The Supreme Court on Friday ordered all states to fix “reasonable rates” for providing ambulance services to all coronavirus patients, NDTV reported. The court also asked the states to ensure that there are a sufficient number of ambulances available in each district to take patients to hospital.
The court observed that many ambulance services have been overcharging Covid-19 patients. “States are bound to carry out the advisory issued by the Centre to deal with the pandemic,” it said. A bench headed by Justice Ashok Bhushan issued the directives on a petition seeking directions to increase number of ambulances for coronavirus patients. A non-governmental organisation named “Earth” had filed the plea through advocate Ashok Tamta, Live Law reported.
The plea contended that there was an acute shortage of ambulance services throughout the country, as well as mismanagement of such services. The plea also asked for formulating a “centralised mechanism and/or operation centres” in order to increase the number of ambulances by converting public transport vehicles into ambulances.
There have been instances of coronavirus patients dying because of delay in getting an ambulance. Mumbai, for instance, has less than 100 municipal corporation-run ambulances. Private ambulance services are available faster, at two or three hours’ notice, but they are also expensive for most citizens: as much as Rs 10,000 for a trip to a hospital, according to a Scroll.in report.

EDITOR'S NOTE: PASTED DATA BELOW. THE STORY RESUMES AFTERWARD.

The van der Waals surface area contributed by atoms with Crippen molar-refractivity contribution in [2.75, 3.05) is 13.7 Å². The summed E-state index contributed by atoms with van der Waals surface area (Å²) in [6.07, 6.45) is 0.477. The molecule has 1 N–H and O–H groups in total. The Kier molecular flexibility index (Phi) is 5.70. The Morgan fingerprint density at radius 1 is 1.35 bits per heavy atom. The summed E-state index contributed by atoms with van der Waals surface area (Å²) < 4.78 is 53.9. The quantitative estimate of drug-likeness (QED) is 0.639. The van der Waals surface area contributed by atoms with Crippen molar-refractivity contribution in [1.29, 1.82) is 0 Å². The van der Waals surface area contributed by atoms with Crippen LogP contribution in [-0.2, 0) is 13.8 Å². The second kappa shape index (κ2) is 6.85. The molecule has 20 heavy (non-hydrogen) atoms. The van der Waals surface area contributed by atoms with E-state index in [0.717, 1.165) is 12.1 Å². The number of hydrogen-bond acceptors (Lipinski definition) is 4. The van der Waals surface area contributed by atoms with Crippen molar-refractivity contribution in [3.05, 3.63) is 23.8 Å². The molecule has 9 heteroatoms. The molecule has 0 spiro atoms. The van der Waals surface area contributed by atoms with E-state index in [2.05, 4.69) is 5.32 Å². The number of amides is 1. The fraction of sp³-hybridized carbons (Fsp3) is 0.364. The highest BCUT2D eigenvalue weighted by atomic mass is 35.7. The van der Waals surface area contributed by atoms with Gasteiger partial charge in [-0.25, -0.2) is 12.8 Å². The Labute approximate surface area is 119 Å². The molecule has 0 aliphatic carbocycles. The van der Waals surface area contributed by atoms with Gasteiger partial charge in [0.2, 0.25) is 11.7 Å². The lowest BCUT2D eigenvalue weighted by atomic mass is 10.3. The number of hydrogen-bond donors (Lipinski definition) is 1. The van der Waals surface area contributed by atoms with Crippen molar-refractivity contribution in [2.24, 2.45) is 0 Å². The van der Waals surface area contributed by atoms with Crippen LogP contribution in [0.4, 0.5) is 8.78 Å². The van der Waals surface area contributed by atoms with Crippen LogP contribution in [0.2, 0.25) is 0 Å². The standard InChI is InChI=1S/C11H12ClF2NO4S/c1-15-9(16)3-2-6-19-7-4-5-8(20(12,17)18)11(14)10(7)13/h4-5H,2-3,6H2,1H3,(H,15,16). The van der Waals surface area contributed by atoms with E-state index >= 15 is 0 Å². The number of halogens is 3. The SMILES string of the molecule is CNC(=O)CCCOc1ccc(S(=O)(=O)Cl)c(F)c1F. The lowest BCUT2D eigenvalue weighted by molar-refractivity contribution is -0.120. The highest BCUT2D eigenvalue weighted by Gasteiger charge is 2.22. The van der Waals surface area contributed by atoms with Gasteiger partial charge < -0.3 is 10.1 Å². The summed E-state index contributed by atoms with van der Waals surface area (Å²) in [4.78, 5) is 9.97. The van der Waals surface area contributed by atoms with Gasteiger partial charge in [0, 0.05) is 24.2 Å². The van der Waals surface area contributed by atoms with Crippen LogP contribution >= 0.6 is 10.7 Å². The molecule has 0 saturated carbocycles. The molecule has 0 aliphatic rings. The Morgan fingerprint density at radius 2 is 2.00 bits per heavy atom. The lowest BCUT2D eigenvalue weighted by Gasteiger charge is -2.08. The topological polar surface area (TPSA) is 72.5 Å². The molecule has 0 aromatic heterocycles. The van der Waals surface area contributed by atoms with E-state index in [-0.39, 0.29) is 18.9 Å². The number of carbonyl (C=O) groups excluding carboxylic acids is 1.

In Pune, a case was filed against an ambulance service provider for charging a coronavirus patient Rs 8,000 for a 7-km ride on June 25.
India reported a record increase of 96,550 new coronavirus cases on Friday, taking its tally to 45,62,414. The country’s toll rose by 1,209 to 76,271. As many as 35,42,663 people have recovered from the infection. India’s recovery rate is currently 77.65%, while the mortality rate is 1.67%.